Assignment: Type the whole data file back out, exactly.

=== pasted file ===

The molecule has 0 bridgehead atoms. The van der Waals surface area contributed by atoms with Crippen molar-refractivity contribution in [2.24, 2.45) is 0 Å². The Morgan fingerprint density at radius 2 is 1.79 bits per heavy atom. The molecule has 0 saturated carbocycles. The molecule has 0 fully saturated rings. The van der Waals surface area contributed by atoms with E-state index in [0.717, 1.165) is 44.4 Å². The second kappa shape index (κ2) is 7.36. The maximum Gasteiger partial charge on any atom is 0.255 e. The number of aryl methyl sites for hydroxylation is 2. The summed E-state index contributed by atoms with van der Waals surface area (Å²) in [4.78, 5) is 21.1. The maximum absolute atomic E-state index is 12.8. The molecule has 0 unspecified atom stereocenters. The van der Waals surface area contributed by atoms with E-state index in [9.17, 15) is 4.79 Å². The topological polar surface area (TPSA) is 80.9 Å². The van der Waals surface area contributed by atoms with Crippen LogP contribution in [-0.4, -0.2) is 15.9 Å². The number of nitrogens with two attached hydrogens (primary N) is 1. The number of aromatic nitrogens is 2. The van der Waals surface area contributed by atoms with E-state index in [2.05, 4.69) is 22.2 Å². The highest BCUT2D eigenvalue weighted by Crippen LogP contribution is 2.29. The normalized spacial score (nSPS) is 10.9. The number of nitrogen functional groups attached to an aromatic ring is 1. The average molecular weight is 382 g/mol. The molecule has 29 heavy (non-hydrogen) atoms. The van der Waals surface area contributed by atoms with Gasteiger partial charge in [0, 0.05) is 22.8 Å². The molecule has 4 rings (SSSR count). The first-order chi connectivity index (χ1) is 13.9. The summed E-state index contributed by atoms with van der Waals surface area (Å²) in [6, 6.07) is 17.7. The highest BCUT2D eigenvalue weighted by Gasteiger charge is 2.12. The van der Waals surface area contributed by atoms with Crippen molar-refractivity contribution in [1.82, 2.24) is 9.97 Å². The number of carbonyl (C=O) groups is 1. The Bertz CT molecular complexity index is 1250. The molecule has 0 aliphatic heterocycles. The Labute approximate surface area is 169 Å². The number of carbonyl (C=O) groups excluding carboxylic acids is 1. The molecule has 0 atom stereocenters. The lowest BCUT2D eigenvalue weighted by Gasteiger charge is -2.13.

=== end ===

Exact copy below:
The molecule has 0 bridgehead atoms. The van der Waals surface area contributed by atoms with Crippen molar-refractivity contribution in [2.24, 2.45) is 0 Å². The Morgan fingerprint density at radius 2 is 1.79 bits per heavy atom. The molecule has 0 saturated carbocycles. The molecule has 0 fully saturated rings. The van der Waals surface area contributed by atoms with E-state index in [0.717, 1.165) is 44.4 Å². The second kappa shape index (κ2) is 7.36. The maximum Gasteiger partial charge on any atom is 0.255 e. The number of aryl methyl sites for hydroxylation is 2. The summed E-state index contributed by atoms with van der Waals surface area (Å²) in [4.78, 5) is 21.1. The maximum absolute atomic E-state index is 12.8. The molecule has 0 unspecified atom stereocenters. The van der Waals surface area contributed by atoms with E-state index in [9.17, 15) is 4.79 Å². The topological polar surface area (TPSA) is 80.9 Å². The van der Waals surface area contributed by atoms with Crippen LogP contribution in [-0.4, -0.2) is 15.9 Å². The number of nitrogens with two attached hydrogens (primary N) is 1. The number of aromatic nitrogens is 2. The van der Waals surface area contributed by atoms with E-state index in [2.05, 4.69) is 22.2 Å². The highest BCUT2D eigenvalue weighted by Crippen LogP contribution is 2.29. The normalized spacial score (nSPS) is 10.9. The number of nitrogen functional groups attached to an aromatic ring is 1. The average molecular weight is 382 g/mol. The molecule has 29 heavy (non-hydrogen) atoms. The van der Waals surface area contributed by atoms with Gasteiger partial charge in [0, 0.05) is 22.8 Å². The molecule has 4 rings (SSSR count). The first-order chi connectivity index (χ1) is 13.9. The summed E-state index contributed by atoms with van der Waals surface area (Å²) in [6, 6.07) is 17.7. The highest BCUT2D eigenvalue weighted by Gasteiger charge is 2.12. The van der Waals surface area contributed by atoms with Crippen molar-refractivity contribution in [1.82, 2.24) is 9.97 Å². The number of carbonyl (C=O) groups is 1. The Bertz CT molecular complexity index is 1250. The molecule has 0 aliphatic heterocycles. The Labute approximate surface area is 169 Å². The number of carbonyl (C=O) groups excluding carboxylic acids is 1. The molecule has 0 atom stereocenters. The lowest BCUT2D eigenvalue weighted by Gasteiger charge is -2.13.